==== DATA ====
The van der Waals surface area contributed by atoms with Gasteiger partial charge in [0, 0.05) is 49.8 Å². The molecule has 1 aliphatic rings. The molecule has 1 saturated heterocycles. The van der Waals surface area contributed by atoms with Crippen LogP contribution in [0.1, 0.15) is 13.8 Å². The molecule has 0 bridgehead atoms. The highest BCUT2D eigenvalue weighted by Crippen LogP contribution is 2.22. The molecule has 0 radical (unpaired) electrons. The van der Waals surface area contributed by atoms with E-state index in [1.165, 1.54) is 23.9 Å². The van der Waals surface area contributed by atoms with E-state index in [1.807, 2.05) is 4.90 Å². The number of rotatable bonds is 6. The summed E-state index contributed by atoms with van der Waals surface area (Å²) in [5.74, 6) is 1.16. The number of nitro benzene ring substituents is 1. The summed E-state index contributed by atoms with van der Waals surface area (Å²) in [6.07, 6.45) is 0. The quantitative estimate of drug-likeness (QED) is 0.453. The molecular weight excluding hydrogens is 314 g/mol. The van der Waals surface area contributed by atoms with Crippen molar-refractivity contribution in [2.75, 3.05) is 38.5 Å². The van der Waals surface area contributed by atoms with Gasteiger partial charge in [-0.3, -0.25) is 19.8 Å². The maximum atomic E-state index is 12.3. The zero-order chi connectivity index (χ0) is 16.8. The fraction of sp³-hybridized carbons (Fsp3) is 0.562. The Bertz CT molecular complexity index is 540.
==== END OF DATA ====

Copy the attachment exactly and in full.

The van der Waals surface area contributed by atoms with Gasteiger partial charge in [0, 0.05) is 49.8 Å². The molecule has 1 aliphatic rings. The molecule has 1 saturated heterocycles. The van der Waals surface area contributed by atoms with Crippen LogP contribution in [0.1, 0.15) is 13.8 Å². The molecule has 0 bridgehead atoms. The highest BCUT2D eigenvalue weighted by Crippen LogP contribution is 2.22. The molecule has 0 radical (unpaired) electrons. The van der Waals surface area contributed by atoms with E-state index in [1.165, 1.54) is 23.9 Å². The van der Waals surface area contributed by atoms with E-state index in [1.807, 2.05) is 4.90 Å². The number of rotatable bonds is 6. The summed E-state index contributed by atoms with van der Waals surface area (Å²) in [5.74, 6) is 1.16. The number of nitro benzene ring substituents is 1. The summed E-state index contributed by atoms with van der Waals surface area (Å²) in [6.07, 6.45) is 0. The quantitative estimate of drug-likeness (QED) is 0.453. The molecular weight excluding hydrogens is 314 g/mol. The van der Waals surface area contributed by atoms with Crippen molar-refractivity contribution in [2.75, 3.05) is 38.5 Å². The van der Waals surface area contributed by atoms with Gasteiger partial charge in [-0.3, -0.25) is 19.8 Å². The maximum atomic E-state index is 12.3. The zero-order chi connectivity index (χ0) is 16.8. The fraction of sp³-hybridized carbons (Fsp3) is 0.562. The Bertz CT molecular complexity index is 540.